Anyone familiar w/White Motor Bus Co.?

Discussion in 'Logging, Mining and Industrial Railroads' started by silver, Sep 20, 2004.

  1. silver

    silver Member

    Does anyone here know much about the White Bus Co.?

    I ask because a line I am interested in modeling the Grasse River RR/ Emporium Lumber Co. in upstate New York had a 1931 model that was converted to rail use as passenger and mail delivery to the town of Clifton-Fine AKA Cranberry Lake. It interchanged with the NYC Adirondak Div. at Childwold Station. At some point possibly after it was no longer used by the railroad it was called the "Jumping Goose" as a kind of shout out to the geese in Colorado.

    I have found an O scale model of a 1936 White bus decorated for national park tour services on e-bay. I was thinking of using this as a starting point for a model of this odd duck. My problem stems from the fact that I know the company (White bus) sometimes farmed out it's coach building and I am not sure how long the model styles lasted. Would a 1931 model look at all like the 1936? I mean besides having four wheels.

    Thanks in advance to all obscure transportation fans out there. Sorry for the repeated post but I think this might meet more eyes.
  2. m_reusser

    m_reusser Member

  3. m_reusser

    m_reusser Member

  4. m_reusser

    m_reusser Member

  5. silver

    silver Member

    Thanks. I read somewhere that Ford did an extreme restoration recently on several old White buses in Nat. Park service gave them new frames and Natural Gas engines. I forget which park but I imagine this restoration and interest led to the creation of these models.
    From what I've found the White Co. didn't do all of its own coach building. So I am wondering about the degree of standardization. How many models were produced in a year and did those models last for more than one year.
  6. m_reusser

    m_reusser Member

  7. silver

    silver Member

    You are right someone just sent me a picture of the Grasse River goose and it looks closer to a slablike model T than the much more streamlined model I saw on ebay.Oh well I thought it could be an easy jumping off point.
    The "Jumping Goose" was a very unmodifyed long bus body and had a pair of axles in the front. So ran on six instead of four wheels shows me to assume. The front end is the most altered centering one of the headlights and taking the other off. It looks very cyclopean.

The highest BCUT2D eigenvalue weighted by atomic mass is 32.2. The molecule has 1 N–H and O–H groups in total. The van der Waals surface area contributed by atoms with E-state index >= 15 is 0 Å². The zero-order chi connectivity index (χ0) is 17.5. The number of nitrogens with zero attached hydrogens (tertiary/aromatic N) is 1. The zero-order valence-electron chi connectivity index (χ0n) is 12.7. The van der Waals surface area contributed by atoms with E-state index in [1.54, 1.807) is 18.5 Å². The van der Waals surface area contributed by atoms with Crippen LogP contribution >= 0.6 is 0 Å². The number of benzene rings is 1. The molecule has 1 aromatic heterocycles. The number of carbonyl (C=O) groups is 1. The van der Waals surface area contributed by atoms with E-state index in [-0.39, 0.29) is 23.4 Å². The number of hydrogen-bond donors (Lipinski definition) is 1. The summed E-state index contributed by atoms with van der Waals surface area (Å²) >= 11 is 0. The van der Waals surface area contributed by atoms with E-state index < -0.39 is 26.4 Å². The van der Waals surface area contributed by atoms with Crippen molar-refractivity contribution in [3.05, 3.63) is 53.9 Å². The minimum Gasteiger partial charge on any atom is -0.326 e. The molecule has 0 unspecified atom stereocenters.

Apparently this car was preserved in the early 1950's at an early RR museum called Railcity in upstate NY for awhile but it has since disappeared porbably scrapped.

    I got some other replies at the thread Adirondak sawmill questions where we have been discussing the Grasse River Railroad and Emporium Lumber well if you are interested. I thought this was a more general question that I could get a bigger response to. Thanks for your help.
  8. silver

    silver Member

    I think the Ford restoration was done for the Glacier National park but I know there are White buses still running at Gettysburg too. But the fleet of red painted historic White buses at Glacier are really nice.
  9. Muddy Creek

    Muddy Creek Member

    The photos silver mentioned are in the Rails In The North Woods book. I hesitate to post anything from the book out of respect for the publisher, copyright laws and the fact that now isn't really a good time for me to get sued.

    It is a rough & tumble chain-driven bus. From the pphoto, it looks somewhat shortened and with a squared-off rear rather than the curved roof of the 1936 model.

    Sure would like to find a way to power this in N Scale, but I'll have to settle for one of the GRRR's larger motor cars, like the converted interurban.

  10. silver

    silver Member

    I finally found a picture and in color of what I was looking for at George Elwoods website and this is his picture.
    This is as it appeared in the 60's at one of the first RR museums the Railtown Museum in Sandy Hook NY. Obviously it has past it's last running days and parts are stripped off but otherwise it is a good view.

Share This Page